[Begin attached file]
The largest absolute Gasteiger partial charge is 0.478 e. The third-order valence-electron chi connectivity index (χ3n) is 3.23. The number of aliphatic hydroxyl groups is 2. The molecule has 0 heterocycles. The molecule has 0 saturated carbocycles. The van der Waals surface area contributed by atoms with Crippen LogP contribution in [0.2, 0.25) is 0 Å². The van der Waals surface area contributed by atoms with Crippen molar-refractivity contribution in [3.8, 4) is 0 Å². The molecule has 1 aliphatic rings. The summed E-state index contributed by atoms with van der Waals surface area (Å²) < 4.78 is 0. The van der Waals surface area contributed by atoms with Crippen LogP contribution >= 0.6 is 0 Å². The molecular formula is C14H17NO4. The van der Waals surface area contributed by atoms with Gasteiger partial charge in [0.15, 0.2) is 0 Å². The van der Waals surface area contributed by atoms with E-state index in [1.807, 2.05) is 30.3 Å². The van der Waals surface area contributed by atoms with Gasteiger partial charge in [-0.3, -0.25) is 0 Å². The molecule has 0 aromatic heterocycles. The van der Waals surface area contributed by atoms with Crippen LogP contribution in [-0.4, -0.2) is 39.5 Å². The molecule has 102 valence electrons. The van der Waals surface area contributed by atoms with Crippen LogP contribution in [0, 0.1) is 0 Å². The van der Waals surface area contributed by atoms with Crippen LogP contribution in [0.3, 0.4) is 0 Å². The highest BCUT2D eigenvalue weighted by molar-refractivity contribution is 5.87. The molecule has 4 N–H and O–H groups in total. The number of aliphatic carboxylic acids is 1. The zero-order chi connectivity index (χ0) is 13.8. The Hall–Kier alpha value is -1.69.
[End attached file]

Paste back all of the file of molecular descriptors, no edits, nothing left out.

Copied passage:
The largest absolute Gasteiger partial charge is 0.478 e. The third-order valence-electron chi connectivity index (χ3n) is 3.23. The number of aliphatic hydroxyl groups is 2. The molecule has 0 heterocycles. The molecule has 0 saturated carbocycles. The van der Waals surface area contributed by atoms with Crippen LogP contribution in [0.2, 0.25) is 0 Å². The van der Waals surface area contributed by atoms with Crippen molar-refractivity contribution in [3.8, 4) is 0 Å². The molecule has 1 aliphatic rings. The summed E-state index contributed by atoms with van der Waals surface area (Å²) < 4.78 is 0. The van der Waals surface area contributed by atoms with Crippen LogP contribution >= 0.6 is 0 Å². The molecular formula is C14H17NO4. The van der Waals surface area contributed by atoms with Gasteiger partial charge in [0.15, 0.2) is 0 Å². The van der Waals surface area contributed by atoms with E-state index in [1.807, 2.05) is 30.3 Å². The van der Waals surface area contributed by atoms with Gasteiger partial charge in [-0.3, -0.25) is 0 Å². The molecule has 0 aromatic heterocycles. The van der Waals surface area contributed by atoms with Crippen LogP contribution in [-0.4, -0.2) is 39.5 Å². The molecule has 102 valence electrons. The van der Waals surface area contributed by atoms with Crippen LogP contribution in [0, 0.1) is 0 Å². The van der Waals surface area contributed by atoms with Crippen LogP contribution in [0.3, 0.4) is 0 Å². The highest BCUT2D eigenvalue weighted by molar-refractivity contribution is 5.87. The molecule has 4 N–H and O–H groups in total. The number of aliphatic carboxylic acids is 1. The zero-order chi connectivity index (χ0) is 13.8. The Hall–Kier alpha value is -1.69.